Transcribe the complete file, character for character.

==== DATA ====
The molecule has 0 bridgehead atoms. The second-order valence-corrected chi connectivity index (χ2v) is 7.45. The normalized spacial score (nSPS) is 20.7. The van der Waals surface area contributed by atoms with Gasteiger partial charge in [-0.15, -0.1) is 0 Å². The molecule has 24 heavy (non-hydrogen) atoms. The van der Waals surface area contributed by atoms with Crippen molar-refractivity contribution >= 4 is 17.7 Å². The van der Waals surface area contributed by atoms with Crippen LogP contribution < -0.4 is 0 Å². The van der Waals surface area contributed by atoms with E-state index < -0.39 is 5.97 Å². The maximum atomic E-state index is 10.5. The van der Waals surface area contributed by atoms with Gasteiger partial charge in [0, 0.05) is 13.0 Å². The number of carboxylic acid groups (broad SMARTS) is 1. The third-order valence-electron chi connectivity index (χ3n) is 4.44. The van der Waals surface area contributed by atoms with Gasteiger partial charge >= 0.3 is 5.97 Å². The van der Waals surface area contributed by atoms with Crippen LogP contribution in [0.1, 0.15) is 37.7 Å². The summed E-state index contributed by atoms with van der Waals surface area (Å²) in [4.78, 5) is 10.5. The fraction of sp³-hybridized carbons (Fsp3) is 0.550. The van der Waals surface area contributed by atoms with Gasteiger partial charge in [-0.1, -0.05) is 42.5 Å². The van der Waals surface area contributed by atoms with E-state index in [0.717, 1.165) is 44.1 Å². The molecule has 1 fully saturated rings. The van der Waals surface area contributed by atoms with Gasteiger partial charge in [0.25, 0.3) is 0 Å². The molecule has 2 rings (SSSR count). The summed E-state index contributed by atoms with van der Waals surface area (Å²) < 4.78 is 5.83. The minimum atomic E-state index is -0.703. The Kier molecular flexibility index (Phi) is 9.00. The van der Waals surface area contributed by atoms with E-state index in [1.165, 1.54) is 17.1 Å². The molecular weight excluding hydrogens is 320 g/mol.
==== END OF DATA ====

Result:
The molecule has 0 bridgehead atoms. The second-order valence-corrected chi connectivity index (χ2v) is 7.45. The normalized spacial score (nSPS) is 20.7. The van der Waals surface area contributed by atoms with Gasteiger partial charge in [-0.15, -0.1) is 0 Å². The molecule has 24 heavy (non-hydrogen) atoms. The van der Waals surface area contributed by atoms with Crippen molar-refractivity contribution >= 4 is 17.7 Å². The van der Waals surface area contributed by atoms with Crippen LogP contribution < -0.4 is 0 Å². The van der Waals surface area contributed by atoms with E-state index < -0.39 is 5.97 Å². The maximum atomic E-state index is 10.5. The van der Waals surface area contributed by atoms with Gasteiger partial charge in [0, 0.05) is 13.0 Å². The number of carboxylic acid groups (broad SMARTS) is 1. The third-order valence-electron chi connectivity index (χ3n) is 4.44. The van der Waals surface area contributed by atoms with Gasteiger partial charge >= 0.3 is 5.97 Å². The van der Waals surface area contributed by atoms with Crippen LogP contribution in [0.1, 0.15) is 37.7 Å². The summed E-state index contributed by atoms with van der Waals surface area (Å²) in [4.78, 5) is 10.5. The fraction of sp³-hybridized carbons (Fsp3) is 0.550. The van der Waals surface area contributed by atoms with Gasteiger partial charge in [-0.1, -0.05) is 42.5 Å². The van der Waals surface area contributed by atoms with E-state index in [0.717, 1.165) is 44.1 Å². The molecule has 1 fully saturated rings. The van der Waals surface area contributed by atoms with Gasteiger partial charge in [0.25, 0.3) is 0 Å². The molecule has 2 rings (SSSR count). The summed E-state index contributed by atoms with van der Waals surface area (Å²) < 4.78 is 5.83. The minimum atomic E-state index is -0.703. The Kier molecular flexibility index (Phi) is 9.00. The van der Waals surface area contributed by atoms with E-state index in [1.165, 1.54) is 17.1 Å². The molecular weight excluding hydrogens is 320 g/mol.